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Amit Kapur, chief operating officer at MySpace, revealed the company’s plans at the Web 2.0 Summit in San Francisco. Apparently he wasn’t overly tired from the MySpace party the night before, which featured singer Lionel Ritchie performing live. (I’d love to be able to sell my Lionel picture for real cash, too.)
MySpace developers will be able to use the new payment and virtual gift systems within applications that run on top of MySpace. Facebook has its own virtual gift system, but it hasn’t yet opened that up to developers. Earlier this week, Eric Eldon wrote about how the company shifted off the dollar to a currency that can work across the world.
Facebook and MySpace are in a land grab to get the most users. But you can bet that if one of them nails the right payment system, they can start monetizing that big base of users much more easily. With proper payment systems, they can create a commerce system that is Amazon-like or eBay-like.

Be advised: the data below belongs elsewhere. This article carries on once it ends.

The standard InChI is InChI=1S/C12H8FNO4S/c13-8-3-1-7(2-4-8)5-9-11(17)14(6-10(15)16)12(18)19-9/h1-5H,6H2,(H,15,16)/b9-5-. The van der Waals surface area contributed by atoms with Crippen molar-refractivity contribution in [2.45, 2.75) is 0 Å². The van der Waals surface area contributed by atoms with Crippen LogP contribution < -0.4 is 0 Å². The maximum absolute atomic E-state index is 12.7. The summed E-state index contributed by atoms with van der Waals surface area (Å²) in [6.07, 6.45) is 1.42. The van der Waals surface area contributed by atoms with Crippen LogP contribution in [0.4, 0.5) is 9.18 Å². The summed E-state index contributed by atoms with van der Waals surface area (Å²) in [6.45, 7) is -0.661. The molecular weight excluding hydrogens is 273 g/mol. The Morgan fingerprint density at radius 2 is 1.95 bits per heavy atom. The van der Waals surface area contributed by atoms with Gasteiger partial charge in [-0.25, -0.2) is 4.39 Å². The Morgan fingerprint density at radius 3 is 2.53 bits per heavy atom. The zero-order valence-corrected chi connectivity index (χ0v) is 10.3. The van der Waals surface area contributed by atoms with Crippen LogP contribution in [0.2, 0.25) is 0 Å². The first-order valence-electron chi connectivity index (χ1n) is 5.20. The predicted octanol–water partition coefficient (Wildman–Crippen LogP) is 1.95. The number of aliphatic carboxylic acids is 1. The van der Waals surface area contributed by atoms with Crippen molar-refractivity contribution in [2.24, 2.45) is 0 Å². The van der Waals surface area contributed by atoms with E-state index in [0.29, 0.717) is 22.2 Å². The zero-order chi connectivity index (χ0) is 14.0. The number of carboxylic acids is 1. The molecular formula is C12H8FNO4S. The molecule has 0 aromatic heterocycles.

Virtual gift systems will produce new revenues at a time when ad-based revenue comes under pressure because of the recession. There are parallels for this in mobile phones. Apple has proven that users will engage in millions of transactions downloading apps for the iPhone. And in the first quarter of 2009, Google will launch an Android Market where users can pay to download apps for their cell phones with Google’s Android software.
Doing this the right way will matter. If you charge for an app, usage goes way down. But if you can find a way to do micro-transactions, where each virtual good costs, say, 10 cents, then you’re much more likely to generate revenues across the entire user base.
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